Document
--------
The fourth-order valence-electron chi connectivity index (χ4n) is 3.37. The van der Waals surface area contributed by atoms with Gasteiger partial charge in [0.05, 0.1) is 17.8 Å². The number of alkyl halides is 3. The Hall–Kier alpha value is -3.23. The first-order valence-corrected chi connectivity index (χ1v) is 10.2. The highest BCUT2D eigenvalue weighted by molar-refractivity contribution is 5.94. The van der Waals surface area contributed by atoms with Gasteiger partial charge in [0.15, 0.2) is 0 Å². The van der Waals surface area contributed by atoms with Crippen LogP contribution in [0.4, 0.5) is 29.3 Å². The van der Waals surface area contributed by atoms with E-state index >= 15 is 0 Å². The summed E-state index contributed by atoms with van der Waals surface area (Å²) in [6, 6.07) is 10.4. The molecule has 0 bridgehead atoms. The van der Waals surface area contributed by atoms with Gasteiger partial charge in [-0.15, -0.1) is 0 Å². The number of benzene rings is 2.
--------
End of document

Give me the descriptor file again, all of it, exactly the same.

The fourth-order valence-electron chi connectivity index (χ4n) is 3.37. The van der Waals surface area contributed by atoms with Gasteiger partial charge in [0.05, 0.1) is 17.8 Å². The number of alkyl halides is 3. The Hall–Kier alpha value is -3.23. The first-order valence-corrected chi connectivity index (χ1v) is 10.2. The highest BCUT2D eigenvalue weighted by molar-refractivity contribution is 5.94. The van der Waals surface area contributed by atoms with Gasteiger partial charge in [0.15, 0.2) is 0 Å². The van der Waals surface area contributed by atoms with Crippen LogP contribution in [0.4, 0.5) is 29.3 Å². The van der Waals surface area contributed by atoms with E-state index >= 15 is 0 Å². The summed E-state index contributed by atoms with van der Waals surface area (Å²) in [6, 6.07) is 10.4. The molecule has 0 bridgehead atoms. The van der Waals surface area contributed by atoms with Gasteiger partial charge in [-0.15, -0.1) is 0 Å². The number of benzene rings is 2.